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Susan Birns: For Domestic Violence Awareness Month, a community reading project highlights the pitfalls of judging survivors — and abusers — by their covers

Since 2006, 14 Berkshire women and three children have been murdered by men who claimed to love them in a community of barely 126,000 people.

This is intolerable. We have so far to go before we live in a community that doesn’t tolerate gender-based violence. But you can help be part of the solution.

Assume Nothing

The Berkshire County Domestic and Sexual Violence Task Force chose "Assume Nothing: A Story of Intimate Violence" as the subject of the countywide Berkshire One Book, One Community community reading project for October, which is Domestic Violence Awareness Month.

This is the backdrop for the Berkshire County Domestic and Sexual Violence Task Force announcing its third One Book, One Community countywide read for October, which is Domestic Violence Awareness Month. These books alternate among the topics of gender-based violence. Last year’s centered on street harassment as a form of sexual assault; this year’s centers domestic violence.

The primary goal of community read programs is “… that the city that opens the same book closes it in greater harmony,” journalist Mary Gregory told The Washington Post in 2002. In the Berkshires, we get as many people as possible discussing the same topics, stimulated by all reading the same text at the same time. We work to debunk myths about gender-based violence and transform bystanders into “upstanders.” We let abuse survivors know that they are not alone. That their community believes and supports them while it strives for social change. That there are confidential services developed specifically for them that are available free of charge, provided by Elizabeth Freeman Center, 24 hours a day, 7 days a week via the hotline at 866-401-2425.

This year’s book is a memoir by Tanya Selvaratnam about her successful effort to escape a violent relationship with former new York Attorney General Eric Schneiderman. There are a lot of stereotypes out there — stereotypes of abusers and stereotypes of victims. We should not buy into these stereotypes; we should assume nothing.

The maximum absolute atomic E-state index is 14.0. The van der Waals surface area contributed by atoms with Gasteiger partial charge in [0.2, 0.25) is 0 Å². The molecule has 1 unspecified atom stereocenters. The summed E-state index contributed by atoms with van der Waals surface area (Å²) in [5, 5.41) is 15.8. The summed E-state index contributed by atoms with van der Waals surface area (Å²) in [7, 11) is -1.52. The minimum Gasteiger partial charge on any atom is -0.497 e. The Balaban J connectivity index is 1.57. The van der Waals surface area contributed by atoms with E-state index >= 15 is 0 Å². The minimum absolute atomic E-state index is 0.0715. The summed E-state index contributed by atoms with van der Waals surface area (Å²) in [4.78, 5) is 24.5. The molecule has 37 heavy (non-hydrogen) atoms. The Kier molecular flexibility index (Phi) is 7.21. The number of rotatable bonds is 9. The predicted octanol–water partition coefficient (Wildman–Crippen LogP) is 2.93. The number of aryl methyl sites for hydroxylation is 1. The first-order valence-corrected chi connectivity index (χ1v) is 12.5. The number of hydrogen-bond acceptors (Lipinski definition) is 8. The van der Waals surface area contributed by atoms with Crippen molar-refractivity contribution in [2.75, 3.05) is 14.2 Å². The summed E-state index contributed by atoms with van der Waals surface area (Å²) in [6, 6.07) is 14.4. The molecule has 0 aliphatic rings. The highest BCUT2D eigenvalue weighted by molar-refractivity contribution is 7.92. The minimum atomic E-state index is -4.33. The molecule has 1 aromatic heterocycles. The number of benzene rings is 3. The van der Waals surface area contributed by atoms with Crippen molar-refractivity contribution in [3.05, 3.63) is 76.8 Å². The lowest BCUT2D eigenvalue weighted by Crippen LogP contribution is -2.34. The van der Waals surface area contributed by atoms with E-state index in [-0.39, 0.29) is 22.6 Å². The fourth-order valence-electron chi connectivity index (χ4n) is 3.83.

In “Assume Nothing: A Story of Intimate Violence” (Harper Collins 2021), Selvaratnam documents the fact that even highly educated, self-supporting, successful, professional women can find themselves in intimate relationships with violent men and that perpetrators don’t come with warning labels. We can’t tell who they are just by looking at them. Abusers are notorious for having Jekyll-and-Hyde personalities, presenting one face to the outside world while presenting a very different face at home.

The year was 2018 and Schneiderman, as the “top cop” in the state of New York, was prosecuting Harvey Weinstein and his company for “pervasive sexual harassment, intimidation, and discrimination.” Schneiderman’s own words were: “Every New Yorker has a right to a workplace free of sexual harassment, intimidation, and fear.” Yet he failed to provide that to his own partner in their home.

The #MeToo movement meant that issues of violence against women, especially in the workplace, were in the limelight, and yet even then Selvaratnam’s safety (both physical and emotional) was threatened by the prospect of making her experience public. She chose to share her story in a feature article in The New Yorker magazine, but the reporters — Jane Mayer and Ronan Farrow — worried that if her story stood alone she would be at risk of not being believed. Selvaratnam told the reporters she worried that Schneiderman would have her killed if she exposed him. In addition, she felt ashamed to have the details of her sex life debated in the public arena. Her family leaned on her to keep quiet. And if this didn’t add up to enough stress, some political progressives put pressure on her to maintain silence because they desperately needed Schneiderman’s voice as an advocate for the rights of women.

But Selvaratnam learned that she was one in a series of Schneiderman’s intimate partners to experience emotional, physical and sexual violence at his hands. She feared that the pattern would continue if she didn’t act, that there would be other victims if she didn’t go public with her story, and she couldn’t live with that prospect.

We encourage you to read Selvaratnam’s story in her own words and to join in a discussion of it with your friends, colleagues and neighbors. More than two dozen groups have already signed up to do so sometime between now and April 2023 including five public libraries (Becket, Lenox, North Adams, Pittsfield and Sheffield). Several groups will be conducted in Spanish and one in ASL. During the evening of April 13, join us for a webinar with the author.

For additional information or to join the read, contact me at susan.birns@mcla.edu.

Dr. Susan Birns is co-chair of Berkshire One Book, One Community. She is a member of the Domestic and Sexual Violence Task Force and the Elizabeth Freeman Center board of directors, as well as a professor emerita of sociology at Massachusetts College of Liberal Arts.

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